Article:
Leveraging a Longitudinal Canadian Cohort to Study the Course of Parent-Youth Mental Health Before, During, and After the COVID‑19 Pandemic

Madigan, Sheri L | $149,993

Alberta The University of Calgary 2021 CIHR Operating Grant

The past year has been an extraordinarily challenging time for families coping with ongoing changes and disruptions due to COVID-19. Unfortunately, stress, unpredictability, and disruptions can catalyze mental illness. Cross-sectional studies show that rates of anxiety and depression are on the rise during COVID-19, particularly in parents and youth. What is unknown is whether these rates will be maintained once COVID‑19 disruptions have attenuated. In addition, there is no research showing how these increased rates correspond to health service utilization. High-quality, contemporary data on how parents and youth are independently and collectively coping with, and recovering from, the pandemic is crucial to inform the allocation of scarce mental health resources. Our study will provide this information. The All Our Families (AOF) study, a pregnancy cohort in Calgary that started in 2008 and has followed families over time, has surveyed mothers and youth (now aged 9-11 years) three times during the pandemic. We now seek to survey families in the recovery phase of COVID‑19 in February of 2022 to examine the longitudinal trajectories and co-development of parent and youth depression and anxiety prior to, during, and in the aftermath of the pandemic. We aim to link cohort data to administrative mental health data to identify the patterns of diagnoses and health service utilization in the context of changing mental health symptoms. We aim to identify the patterns of risk and protective factors that have amplified and/or attenuated mental distress. This proposal provides an exceptional opportunity to identify who becomes most at risk based on both the structural determinants of health and personal/familial factors. Identification of the patterns of stability and change in mental health due to COVID-19, along with service utilization, can help inform decisions on resource allocation and prevention and intervention strategies to optimize mental health.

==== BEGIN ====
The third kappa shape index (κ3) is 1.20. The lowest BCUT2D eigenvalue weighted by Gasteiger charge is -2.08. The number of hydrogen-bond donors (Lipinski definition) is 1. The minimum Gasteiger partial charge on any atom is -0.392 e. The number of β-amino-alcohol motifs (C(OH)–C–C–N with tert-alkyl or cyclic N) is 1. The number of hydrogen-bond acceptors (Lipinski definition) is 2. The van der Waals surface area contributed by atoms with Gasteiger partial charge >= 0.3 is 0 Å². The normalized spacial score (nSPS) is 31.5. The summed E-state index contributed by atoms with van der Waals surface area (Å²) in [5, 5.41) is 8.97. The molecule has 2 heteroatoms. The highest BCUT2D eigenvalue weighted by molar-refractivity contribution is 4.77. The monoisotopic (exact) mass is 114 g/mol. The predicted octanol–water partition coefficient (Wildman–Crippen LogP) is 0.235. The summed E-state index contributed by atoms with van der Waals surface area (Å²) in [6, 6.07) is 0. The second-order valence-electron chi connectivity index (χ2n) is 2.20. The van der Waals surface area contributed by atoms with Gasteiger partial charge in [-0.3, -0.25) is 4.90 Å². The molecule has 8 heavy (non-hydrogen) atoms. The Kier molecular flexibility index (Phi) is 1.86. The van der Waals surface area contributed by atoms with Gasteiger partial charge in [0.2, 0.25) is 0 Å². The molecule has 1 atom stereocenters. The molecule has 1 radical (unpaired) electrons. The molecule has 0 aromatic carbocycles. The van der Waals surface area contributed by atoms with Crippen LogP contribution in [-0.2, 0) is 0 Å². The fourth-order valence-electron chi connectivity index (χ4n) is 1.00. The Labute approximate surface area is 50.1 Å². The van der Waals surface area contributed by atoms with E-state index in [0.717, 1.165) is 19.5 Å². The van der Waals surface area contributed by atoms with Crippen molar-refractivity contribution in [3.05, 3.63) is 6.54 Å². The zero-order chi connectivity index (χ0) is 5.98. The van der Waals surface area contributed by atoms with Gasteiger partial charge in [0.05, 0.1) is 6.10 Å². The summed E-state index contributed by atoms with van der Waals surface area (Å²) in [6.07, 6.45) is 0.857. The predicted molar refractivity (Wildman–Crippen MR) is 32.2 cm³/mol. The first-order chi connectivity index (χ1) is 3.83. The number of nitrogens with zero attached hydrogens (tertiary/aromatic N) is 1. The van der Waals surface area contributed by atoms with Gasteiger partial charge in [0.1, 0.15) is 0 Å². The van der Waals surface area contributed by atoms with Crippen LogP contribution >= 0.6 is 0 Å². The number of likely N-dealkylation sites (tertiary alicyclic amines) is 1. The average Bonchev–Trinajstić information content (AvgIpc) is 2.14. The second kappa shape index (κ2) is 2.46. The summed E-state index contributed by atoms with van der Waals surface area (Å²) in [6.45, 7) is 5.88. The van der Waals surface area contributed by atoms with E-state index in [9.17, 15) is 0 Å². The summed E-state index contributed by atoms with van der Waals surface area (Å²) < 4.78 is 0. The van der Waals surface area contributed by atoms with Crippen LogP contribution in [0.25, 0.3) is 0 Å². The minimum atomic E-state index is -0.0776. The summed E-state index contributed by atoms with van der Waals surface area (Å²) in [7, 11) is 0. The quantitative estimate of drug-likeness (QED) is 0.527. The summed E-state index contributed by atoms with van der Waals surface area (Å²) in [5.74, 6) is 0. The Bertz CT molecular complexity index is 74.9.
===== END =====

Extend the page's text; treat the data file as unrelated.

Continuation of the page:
With funding from the Government of Canada

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